October 4, 2023

Unacceptable Loss: Video Game Preservation Webinar and Q&A

On September 26, 2023, Library Futures hosted Unacceptable Loss: Video Game Preservation in Libraries and Archives with Phil Salvador (Video Game History Foundation), Laine Nooney (NYU and Unboxing Pod,) and Meredith Rose (Public Knowledge) discuss Salvador's new report "Survey of the Video Game Reissue Market in the United States." Participants kindly agreed to answer a few more questions from the audience.

Thinking about the SAA panel that featured archivists who presently work at gaming companies - do you see paths forward for collaboration with contemporary companies in creating a larger archival infrastructure and carving out a niche for video game archivists, the same way that we have museum archivists, corporate archivists, a/ archivists, etc.?

Phil: This is something we’d love to see, but it would involve those ongoing conversations and trust-building we talked about during the panel. The game industry has typically worked from the viewpoint that internal materials are trade secrets, even going back decades, and I think building relationships with developers to show that their materials can be handled sensitively — especially working with smaller independent developers — is a great place to start.

Did your survey investigate streamer playthroughs posted on YouTube as a means for historical research?

Phil: We didn’t look into this in the study, but playthrough videos, livestreams, let’s plays, etc. are absolutely an alternative way to preserve and document video games, especially for (as we talked about) games that cannot be traditionally preserved as standalone objects. For the study, we focused on access to the original games since we were concerned about copyright policy around games as archival objects, but it would be interesting to study examples where playthroughs have been used as surrogates for research, especially for rare or difficult-to-play titles.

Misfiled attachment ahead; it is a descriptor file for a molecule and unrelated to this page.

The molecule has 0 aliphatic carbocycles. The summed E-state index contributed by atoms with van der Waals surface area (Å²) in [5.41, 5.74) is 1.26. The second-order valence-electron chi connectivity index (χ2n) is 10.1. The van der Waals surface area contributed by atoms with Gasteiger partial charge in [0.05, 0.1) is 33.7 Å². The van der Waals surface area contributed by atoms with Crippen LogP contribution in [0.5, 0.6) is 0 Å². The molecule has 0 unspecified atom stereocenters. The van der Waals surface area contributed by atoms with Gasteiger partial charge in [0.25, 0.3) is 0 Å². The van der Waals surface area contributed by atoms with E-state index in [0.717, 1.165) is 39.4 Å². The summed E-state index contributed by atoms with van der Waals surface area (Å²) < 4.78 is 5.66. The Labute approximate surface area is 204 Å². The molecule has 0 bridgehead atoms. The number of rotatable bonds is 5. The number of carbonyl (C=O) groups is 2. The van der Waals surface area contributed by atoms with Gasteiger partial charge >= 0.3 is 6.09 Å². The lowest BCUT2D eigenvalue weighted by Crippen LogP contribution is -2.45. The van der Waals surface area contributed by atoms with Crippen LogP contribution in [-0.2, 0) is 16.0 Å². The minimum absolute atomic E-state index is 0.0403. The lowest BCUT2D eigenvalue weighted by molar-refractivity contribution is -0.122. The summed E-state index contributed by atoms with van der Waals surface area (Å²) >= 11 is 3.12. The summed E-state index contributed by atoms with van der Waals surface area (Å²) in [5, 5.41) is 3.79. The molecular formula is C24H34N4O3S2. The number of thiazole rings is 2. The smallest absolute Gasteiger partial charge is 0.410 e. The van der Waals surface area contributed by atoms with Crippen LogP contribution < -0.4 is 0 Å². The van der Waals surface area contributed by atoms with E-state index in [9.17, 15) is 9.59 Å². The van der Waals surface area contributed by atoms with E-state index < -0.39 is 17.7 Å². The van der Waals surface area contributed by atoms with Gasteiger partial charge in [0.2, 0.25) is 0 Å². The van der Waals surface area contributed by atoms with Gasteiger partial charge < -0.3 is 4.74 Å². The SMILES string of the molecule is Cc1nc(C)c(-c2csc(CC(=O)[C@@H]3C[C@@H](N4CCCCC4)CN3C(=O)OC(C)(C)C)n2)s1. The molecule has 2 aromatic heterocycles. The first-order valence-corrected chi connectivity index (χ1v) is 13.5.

Have any of the preservationist initiatives addressed 3rd Party "Knockoff" consoles? (Not just the multiple-games-built-in ones or 3rd Party hardware that flooded the market when licensing for OG hardware expired in the mid 2000s... thinking more along the lines of the Nintendo Famicom knockoff console I had as a kid called the "Good Boy" for example!).

Phil: This is one of the many areas where the gaming community is doing a great job documenting it. The fan-run Bootleg Games Wiki and Unauthorizon are doing excellent work; I think it makes sense for institutions to support these types of efforts rather than trying to reinvent the wheel.

Could you tell us a bit more about playing retro games on the Internet Archive? I hear they have been working with the MAME developers.

Phil: The Internet Archive has been doing some pioneering work in building in-browser emulation tech, often collaborating with (as you mentioned!) with emulator developers to port their applications to Javascript. Jason Scott actually wrote about this program just last week: https://blog.archive.org/2023/09/20/a-quarter-in-a-quarter-million-out-10-years-of-emulation-at-internet-archive/